Q17: Who are the Team Titans? A17: The Team Titans are a group of heroes from an alternate future. They first appeared in the NEW TITANS Annual #7 (1991). In that issue, Waverider looked into the future of the New Titans and found that only Nightwing was still alive, and he was part of a number of Titans teams. Unlike the other Armageddon stories, the events therein seemed to spawn an alternate future that had repercussions in the modern day.
In that future, Donna Troy's child had godlike powers, and he became the evil Lord Chaos who conquered the Earth. Lord Chaos practically enslaved the populace of the Earth, but a few brave heroes fought him. A mysterious figure known as "the leader" organized many independent groups of heroes under the name "Titans." The leader eventually discovered a method to travel through time, and in 2001 he sent many Titans teams into the past to try to kill Donna Troy before she gave birth to Lord Chaos.
When the Team Titans finally reached their goal, Lord Chaos followed them into the past. In this reality, however, Donna Troy's child did not have the powers of the Greek gods, and Lord Chaos was defeated. As the Team Titans continued to live in the 20th century, they slowly learned that other events differed between their history and the current time line. Acknowledging that they were misplaced in time, the Team Titans eventually tried to return to their future, but they could not since it no longer exists (TEAM TITANS #20, May 94).
The same issue reveals the true identity of the Team Titans' Leader on pages 24-25: "'600 young men and women [...] knew me simply as ... the Leader. [...] I sent the [...] Titans back into time, charged with disrupting the course of events that would lead to the birth of my great enemy, Lord Chaos. [...] I wait patiently, watching the waves erase an unmeasurable [sic] number of lifeforms, cultures, and events replacing them with an equal number of alternatives. The ripples of time crash down on me [...] But I will not be moved.'
"With a thought, he is gone, transcending the reality he has newly created, [...] he is pleased. The mission has been accomplished. The countdown to Zero Hour has begun."
The entity is none other than Monarch--last seen in the Armageddon stories (see Q8, Q11). This leads to the following conclusion: in the uncorrupted timestream, Lord Chaos comes to power, as evidenced in the futures of the Team Titans. Monarch, however, sends them back to prevent the birth of Lord Chaos. They succeed, and now it is Monarch who rises to power as shown in ARMAGEDDON 2001.
Since it had been previously stated that the leader was one of the original Titans, the revelation fits the idea that Hawk was Monarch. Because Monarch did not directly appear in the NEW TITANS Armageddon 2001 Annual, it is possible that the leader's identity had been planned all along. At face value, however, DC seems to have changed the leader's identity behind the scenes to fit the Zero Hour story.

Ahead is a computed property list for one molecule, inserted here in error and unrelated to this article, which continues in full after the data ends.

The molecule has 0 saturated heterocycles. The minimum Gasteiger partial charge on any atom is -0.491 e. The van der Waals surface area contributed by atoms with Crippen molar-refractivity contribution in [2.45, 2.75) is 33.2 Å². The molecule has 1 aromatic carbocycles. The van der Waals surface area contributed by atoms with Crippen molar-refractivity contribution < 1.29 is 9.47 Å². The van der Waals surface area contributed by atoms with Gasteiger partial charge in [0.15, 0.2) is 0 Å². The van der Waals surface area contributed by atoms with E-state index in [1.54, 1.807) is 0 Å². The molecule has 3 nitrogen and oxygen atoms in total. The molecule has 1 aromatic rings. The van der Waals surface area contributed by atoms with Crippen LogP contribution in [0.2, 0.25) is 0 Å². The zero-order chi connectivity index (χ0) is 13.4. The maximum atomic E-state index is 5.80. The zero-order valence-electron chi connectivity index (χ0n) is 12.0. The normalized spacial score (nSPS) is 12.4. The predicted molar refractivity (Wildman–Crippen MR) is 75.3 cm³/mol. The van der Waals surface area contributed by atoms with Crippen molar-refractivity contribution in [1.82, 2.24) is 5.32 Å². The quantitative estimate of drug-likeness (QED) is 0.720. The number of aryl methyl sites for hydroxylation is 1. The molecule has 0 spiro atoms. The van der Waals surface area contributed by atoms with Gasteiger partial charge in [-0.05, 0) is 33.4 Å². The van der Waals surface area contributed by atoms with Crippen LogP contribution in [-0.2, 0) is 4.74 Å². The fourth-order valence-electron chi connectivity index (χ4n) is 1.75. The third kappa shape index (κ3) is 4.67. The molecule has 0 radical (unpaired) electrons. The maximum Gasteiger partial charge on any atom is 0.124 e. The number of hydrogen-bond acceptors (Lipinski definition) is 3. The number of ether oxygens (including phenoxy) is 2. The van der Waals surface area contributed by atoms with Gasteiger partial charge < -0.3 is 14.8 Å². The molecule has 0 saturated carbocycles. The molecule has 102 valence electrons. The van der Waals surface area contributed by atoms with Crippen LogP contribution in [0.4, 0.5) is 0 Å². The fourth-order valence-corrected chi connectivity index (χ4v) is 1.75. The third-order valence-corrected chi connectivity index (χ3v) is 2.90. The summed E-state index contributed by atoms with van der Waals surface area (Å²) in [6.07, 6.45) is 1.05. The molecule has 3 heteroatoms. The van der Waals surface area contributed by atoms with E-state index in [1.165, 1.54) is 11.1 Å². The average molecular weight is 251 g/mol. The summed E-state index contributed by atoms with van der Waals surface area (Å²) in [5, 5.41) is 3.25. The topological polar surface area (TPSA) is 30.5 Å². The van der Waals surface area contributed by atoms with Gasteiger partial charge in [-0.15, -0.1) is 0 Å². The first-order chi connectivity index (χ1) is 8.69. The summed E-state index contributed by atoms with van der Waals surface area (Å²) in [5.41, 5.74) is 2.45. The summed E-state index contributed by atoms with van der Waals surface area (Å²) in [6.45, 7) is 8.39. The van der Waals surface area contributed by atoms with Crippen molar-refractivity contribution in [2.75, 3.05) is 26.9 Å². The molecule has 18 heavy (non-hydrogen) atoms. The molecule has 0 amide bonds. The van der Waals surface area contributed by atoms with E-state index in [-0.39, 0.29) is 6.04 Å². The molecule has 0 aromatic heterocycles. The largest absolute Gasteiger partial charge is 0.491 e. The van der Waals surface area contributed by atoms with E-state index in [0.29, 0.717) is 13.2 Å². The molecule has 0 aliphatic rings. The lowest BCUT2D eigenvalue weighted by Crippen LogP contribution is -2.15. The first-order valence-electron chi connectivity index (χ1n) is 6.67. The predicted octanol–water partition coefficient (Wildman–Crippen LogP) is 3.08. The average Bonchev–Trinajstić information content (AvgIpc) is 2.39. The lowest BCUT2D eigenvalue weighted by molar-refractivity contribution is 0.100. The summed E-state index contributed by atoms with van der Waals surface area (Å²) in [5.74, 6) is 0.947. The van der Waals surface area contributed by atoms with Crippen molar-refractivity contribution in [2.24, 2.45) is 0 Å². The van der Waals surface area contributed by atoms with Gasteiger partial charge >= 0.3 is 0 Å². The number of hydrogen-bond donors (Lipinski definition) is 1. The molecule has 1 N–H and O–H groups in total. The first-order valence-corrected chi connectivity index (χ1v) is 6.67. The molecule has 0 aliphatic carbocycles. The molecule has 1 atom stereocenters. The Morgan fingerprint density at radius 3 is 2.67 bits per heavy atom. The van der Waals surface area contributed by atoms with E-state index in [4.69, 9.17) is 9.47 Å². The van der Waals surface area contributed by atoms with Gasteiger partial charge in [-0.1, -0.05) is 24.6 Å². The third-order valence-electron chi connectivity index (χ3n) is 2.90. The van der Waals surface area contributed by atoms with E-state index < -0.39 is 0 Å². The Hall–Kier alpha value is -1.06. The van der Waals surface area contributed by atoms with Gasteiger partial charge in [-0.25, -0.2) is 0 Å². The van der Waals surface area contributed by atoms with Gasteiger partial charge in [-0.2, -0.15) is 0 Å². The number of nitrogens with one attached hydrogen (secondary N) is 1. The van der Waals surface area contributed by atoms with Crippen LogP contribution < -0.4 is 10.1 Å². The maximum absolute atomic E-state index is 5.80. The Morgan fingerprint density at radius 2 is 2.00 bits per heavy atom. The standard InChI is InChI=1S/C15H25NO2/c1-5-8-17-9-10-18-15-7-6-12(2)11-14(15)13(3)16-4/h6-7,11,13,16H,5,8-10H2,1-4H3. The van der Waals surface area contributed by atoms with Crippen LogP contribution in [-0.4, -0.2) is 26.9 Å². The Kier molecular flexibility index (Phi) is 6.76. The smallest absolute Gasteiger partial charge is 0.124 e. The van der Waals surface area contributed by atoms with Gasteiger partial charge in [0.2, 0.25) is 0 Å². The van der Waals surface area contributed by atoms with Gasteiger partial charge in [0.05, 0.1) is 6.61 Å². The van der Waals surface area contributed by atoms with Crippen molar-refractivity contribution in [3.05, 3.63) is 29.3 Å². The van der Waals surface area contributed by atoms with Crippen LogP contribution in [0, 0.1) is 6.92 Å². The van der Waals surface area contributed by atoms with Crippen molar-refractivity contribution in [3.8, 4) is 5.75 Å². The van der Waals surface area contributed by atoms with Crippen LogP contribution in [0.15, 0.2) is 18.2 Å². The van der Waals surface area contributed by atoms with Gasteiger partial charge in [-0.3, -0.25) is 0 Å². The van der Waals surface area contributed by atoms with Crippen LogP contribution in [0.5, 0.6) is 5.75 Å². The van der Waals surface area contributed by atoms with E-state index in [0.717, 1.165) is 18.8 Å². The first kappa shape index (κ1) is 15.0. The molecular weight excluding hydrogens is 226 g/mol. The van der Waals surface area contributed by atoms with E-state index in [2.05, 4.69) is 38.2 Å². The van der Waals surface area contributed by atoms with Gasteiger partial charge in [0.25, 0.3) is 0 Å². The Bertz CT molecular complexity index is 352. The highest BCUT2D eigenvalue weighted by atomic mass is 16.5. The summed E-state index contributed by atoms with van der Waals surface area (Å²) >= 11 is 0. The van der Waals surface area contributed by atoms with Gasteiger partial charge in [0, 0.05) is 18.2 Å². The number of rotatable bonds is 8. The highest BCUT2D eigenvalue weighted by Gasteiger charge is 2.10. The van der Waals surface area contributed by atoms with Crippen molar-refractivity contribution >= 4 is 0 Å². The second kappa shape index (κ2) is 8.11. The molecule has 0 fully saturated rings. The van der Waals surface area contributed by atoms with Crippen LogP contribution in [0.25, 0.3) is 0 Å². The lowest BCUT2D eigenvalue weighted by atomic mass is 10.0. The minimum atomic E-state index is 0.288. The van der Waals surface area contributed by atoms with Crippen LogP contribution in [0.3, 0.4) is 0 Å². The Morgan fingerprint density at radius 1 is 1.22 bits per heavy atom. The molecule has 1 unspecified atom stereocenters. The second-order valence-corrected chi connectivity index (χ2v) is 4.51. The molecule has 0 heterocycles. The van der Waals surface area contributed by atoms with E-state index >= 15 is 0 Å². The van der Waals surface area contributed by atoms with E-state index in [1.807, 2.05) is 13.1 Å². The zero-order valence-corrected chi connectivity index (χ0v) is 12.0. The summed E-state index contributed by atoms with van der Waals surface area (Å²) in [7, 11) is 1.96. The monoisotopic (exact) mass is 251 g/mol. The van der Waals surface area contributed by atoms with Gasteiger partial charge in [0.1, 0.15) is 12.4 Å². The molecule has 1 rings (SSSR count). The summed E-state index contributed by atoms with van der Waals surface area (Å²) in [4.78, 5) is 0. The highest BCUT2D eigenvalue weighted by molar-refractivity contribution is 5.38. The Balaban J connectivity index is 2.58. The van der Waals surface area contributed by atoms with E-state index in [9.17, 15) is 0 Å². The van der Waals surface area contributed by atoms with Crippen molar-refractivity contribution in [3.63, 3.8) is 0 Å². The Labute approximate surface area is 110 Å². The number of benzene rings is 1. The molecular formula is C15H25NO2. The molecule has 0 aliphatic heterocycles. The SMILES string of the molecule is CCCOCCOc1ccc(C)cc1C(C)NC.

Though their originally stated purpose was to fight Lord Chaos, Monarch clearly had other uses for his Titans. In ZERO HOUR #3, Extant (formerly Monarch, see Q26) summoned the Team Titans and controlled them to fight the good heroes. When one group of heroes succeeded in saving their future and destroying the Team Titans' future, the Titans faded since their past no longer existed.

Q18: Who is Valor? A18: Valor (real name Lar Gand) is a Daxamite hero who adopted Earth as his home. The natives of the planet Daxam gain super powers in a yellow-star system (similar to Superman) but suffer from a fatal allergy to lead. His father died in an effort to save Earth in the Invasion, and Valor decided to see what his father had sacrificed himself for. Lar Gand was an adventurer, and he decided to use his powers for good. After obtaining an antidote to his allergy to lead from L.E.G.I.O.N. leader Vril Dox II, Valor worked as a hero on Earth and elsewhere in the galaxy. He eventually freed many enslaved peoples from the Dominators (an alien race); they populated many worlds around Earth that later (30th century) formed the United Planets (LEGION OF SUPER- HEROES Vol.4 Annual #2--1991). Later, Valor's lead-poisoning antidote wore off, and he had to spend one thousand years in the Twilight Dimension before a permanent antidote was developed. Brainiac 5 of the Legion of Super-Heroes (see Q19) then cured Valor, and he joined the Legion.
Starting with VALOR #13, the series tied into the Zero Hour story. Young Valor's lead-poisoning serum wore off, and he died before fulfilling his destiny and entering the Twilight Dimension. Luckily, the Legionnaire Valor from the 30th century (see Q19) was present, and he is attempting to replace his younger self. The continuity problems caused by Valor's death seem to be leading directly into Zero Hour.
The primary story of Valor remains unchanged after Zero Hour, though his transition from the 20th to 30th centuries has a different reason (see Q30). In the post-Zero Hour 30th century, he is also revered for his good deeds in the 20th century.
Historical Note: The character Valor is the modern incarnation of the pre-Crisis Mon-El, and the pre-Zero Hour Twilight Dimension corresponds to the pre-Crisis Phantom Zone. The Twilight Dimension has also been known as the Bgztl Buffer Zone. Alternate versions of Valor's history are mentioned in Q20.